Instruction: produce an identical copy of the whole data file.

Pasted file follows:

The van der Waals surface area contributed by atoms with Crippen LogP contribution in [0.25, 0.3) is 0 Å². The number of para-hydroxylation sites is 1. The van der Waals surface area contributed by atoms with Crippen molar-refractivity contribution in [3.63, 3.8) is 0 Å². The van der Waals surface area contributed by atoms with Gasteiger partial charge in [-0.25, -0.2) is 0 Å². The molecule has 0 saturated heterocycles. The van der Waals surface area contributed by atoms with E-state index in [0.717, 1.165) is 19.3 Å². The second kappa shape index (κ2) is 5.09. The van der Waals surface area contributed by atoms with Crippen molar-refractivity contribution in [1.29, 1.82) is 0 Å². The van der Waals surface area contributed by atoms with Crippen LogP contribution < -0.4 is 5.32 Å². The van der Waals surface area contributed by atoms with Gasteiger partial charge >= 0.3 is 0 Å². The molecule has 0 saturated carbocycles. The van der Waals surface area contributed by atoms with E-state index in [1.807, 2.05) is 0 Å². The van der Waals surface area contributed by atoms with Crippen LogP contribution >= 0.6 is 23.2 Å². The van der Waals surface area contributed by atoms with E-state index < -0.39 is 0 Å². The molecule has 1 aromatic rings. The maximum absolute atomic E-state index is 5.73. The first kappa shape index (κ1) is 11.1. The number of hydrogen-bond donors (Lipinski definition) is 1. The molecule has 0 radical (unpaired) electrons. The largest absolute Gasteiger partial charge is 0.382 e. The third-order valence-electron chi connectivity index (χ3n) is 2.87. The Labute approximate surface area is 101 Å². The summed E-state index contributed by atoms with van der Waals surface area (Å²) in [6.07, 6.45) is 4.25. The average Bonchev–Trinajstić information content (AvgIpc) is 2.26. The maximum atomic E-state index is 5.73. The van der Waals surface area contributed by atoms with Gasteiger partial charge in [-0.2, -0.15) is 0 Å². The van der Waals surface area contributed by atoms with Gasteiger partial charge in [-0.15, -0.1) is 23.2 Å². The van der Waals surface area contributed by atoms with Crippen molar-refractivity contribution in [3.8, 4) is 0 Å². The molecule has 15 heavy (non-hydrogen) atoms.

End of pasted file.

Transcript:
The van der Waals surface area contributed by atoms with Crippen LogP contribution in [0.25, 0.3) is 0 Å². The number of para-hydroxylation sites is 1. The van der Waals surface area contributed by atoms with Crippen molar-refractivity contribution in [3.63, 3.8) is 0 Å². The van der Waals surface area contributed by atoms with Gasteiger partial charge in [-0.25, -0.2) is 0 Å². The molecule has 0 saturated heterocycles. The van der Waals surface area contributed by atoms with E-state index in [0.717, 1.165) is 19.3 Å². The second kappa shape index (κ2) is 5.09. The van der Waals surface area contributed by atoms with Crippen molar-refractivity contribution in [1.29, 1.82) is 0 Å². The van der Waals surface area contributed by atoms with Crippen LogP contribution < -0.4 is 5.32 Å². The van der Waals surface area contributed by atoms with Gasteiger partial charge >= 0.3 is 0 Å². The molecule has 0 saturated carbocycles. The van der Waals surface area contributed by atoms with E-state index in [1.807, 2.05) is 0 Å². The van der Waals surface area contributed by atoms with Crippen LogP contribution >= 0.6 is 23.2 Å². The van der Waals surface area contributed by atoms with E-state index < -0.39 is 0 Å². The molecule has 1 aromatic rings. The maximum absolute atomic E-state index is 5.73. The first kappa shape index (κ1) is 11.1. The number of hydrogen-bond donors (Lipinski definition) is 1. The molecule has 0 radical (unpaired) electrons. The largest absolute Gasteiger partial charge is 0.382 e. The third-order valence-electron chi connectivity index (χ3n) is 2.87. The Labute approximate surface area is 101 Å². The summed E-state index contributed by atoms with van der Waals surface area (Å²) in [6.07, 6.45) is 4.25. The average Bonchev–Trinajstić information content (AvgIpc) is 2.26. The maximum atomic E-state index is 5.73. The van der Waals surface area contributed by atoms with Gasteiger partial charge in [-0.2, -0.15) is 0 Å². The van der Waals surface area contributed by atoms with Gasteiger partial charge in [-0.15, -0.1) is 23.2 Å². The van der Waals surface area contributed by atoms with Crippen molar-refractivity contribution in [3.8, 4) is 0 Å². The molecule has 15 heavy (non-hydrogen) atoms.